Neville Godwin
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Neville Godwin

Neville Godwin
Country (sports) South Africa
ResidenceJohannesburg, South Africa
Born (1975-01-31) 31 January 1975 (age 46)
Johannesburg, South Africa
Height1.73 m (5 ft 8 in)
Turned pro1994
Career record36-56
Career titles1
Highest rankingNo. 90 (31 March 1997)
Grand Slam Singles results
Australian Open3R (1997)
French Open1R (1997)
Wimbledon4R (1996)
US Open2R (1996)
Career record64-74
Career titles0
Highest rankingNo. 57 (21 August 2000)
Grand Slam Doubles results
Australian Open2R (1998)
French OpenQF (2000)
Wimbledon3R (2002)
US Open3R (1999)

Neville Godwin (born 31 January 1975) is a former tennis player from South Africa.

Godwin turned professional in 1994. The right-hander won one singles title (2001 Newport) in his career, and reached his highest individual ranking on the ATP Tour in March 1997, when he became World No. 90.

His highest world ranking for doubles was World No. 57.

At the 1996 Wimbledon tournament, Godwin had his best finish at a Grand Slam, when he reached the fourth round as a qualifier, defeating Cristiano Caratti, compatriot Grant Stafford and Boris Becker before losing to Alex R?dulescu.

He finished his career in 2003.

He now lives in his hometown of Johannesburg with his wife, Nicky and two sons, Oliver and James. He coached performance players out of the Wanderers Club for 5 years, before coaching South African player Kevin Anderson to a world top 10 ranking and a US Open final appearance in 2017. In 2017, he won ATP Coach of the Year award. On 12 November 2017 it was announced Godwin and Anderson had split. He came into limelight again during the Australian Open 2018 when Hyeon Chung, who was being coached by Godwin became the first player from South Korea to reach the semifinals of a grand slam.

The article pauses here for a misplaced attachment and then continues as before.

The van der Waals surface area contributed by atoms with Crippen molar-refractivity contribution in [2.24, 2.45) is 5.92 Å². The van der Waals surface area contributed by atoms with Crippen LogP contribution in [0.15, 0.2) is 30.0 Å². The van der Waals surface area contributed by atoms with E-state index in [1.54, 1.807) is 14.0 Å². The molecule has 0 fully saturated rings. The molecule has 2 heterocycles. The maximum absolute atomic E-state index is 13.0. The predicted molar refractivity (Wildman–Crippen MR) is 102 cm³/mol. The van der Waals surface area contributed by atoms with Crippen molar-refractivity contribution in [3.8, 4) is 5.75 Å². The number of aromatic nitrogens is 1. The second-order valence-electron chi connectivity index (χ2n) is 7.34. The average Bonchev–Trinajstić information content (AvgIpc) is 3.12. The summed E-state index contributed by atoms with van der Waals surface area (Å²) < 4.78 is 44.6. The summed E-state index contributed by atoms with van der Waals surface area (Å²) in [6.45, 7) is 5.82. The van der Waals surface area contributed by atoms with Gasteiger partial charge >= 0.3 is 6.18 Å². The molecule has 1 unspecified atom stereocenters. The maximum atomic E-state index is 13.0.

Career finals

Singles (1 title, 1 runner-up)

Result W-L Date Tournament Surface Opponent Score
Loss 0-1 Jul 1998 Newport, United States Grass India Leander Paes 3-6, 2-6
Win 1-1 Jul 2001 Newport, United States (2) Grass United Kingdom Martin Lee 6-1, 6-4

Doubles (3 runners-up)

Outcome W-L Date Tournament Surface Partner Opponents Score
Loss 0-1 Jul 1997 Washington, U.S. Clay Netherlands Fernon Wibier United States Luke Jensen
United States Murphy Jensen
4-6, 4-6
Loss 0-2 Apr 1998 Hong Kong, Hong Kong Hard Finland Tuomas Ketola Zimbabwe Byron Black
United States Alex O'Brien
5-7, 1-6
Loss 0-3 Apr 1999 Chennai, India Hard Zimbabwe Wayne Black India Leander Paes
India Mahesh Bhupathi
6-4, 5-7, 4-6

External links

Awards and achievements
Preceded by
Sweden Magnus Norman
ATP Coach of the Year
Succeeded by
Slovakia Marián Vajda

  This article uses material from the Wikipedia page available here. It is released under the Creative Commons Attribution-Share-Alike License 3.0.



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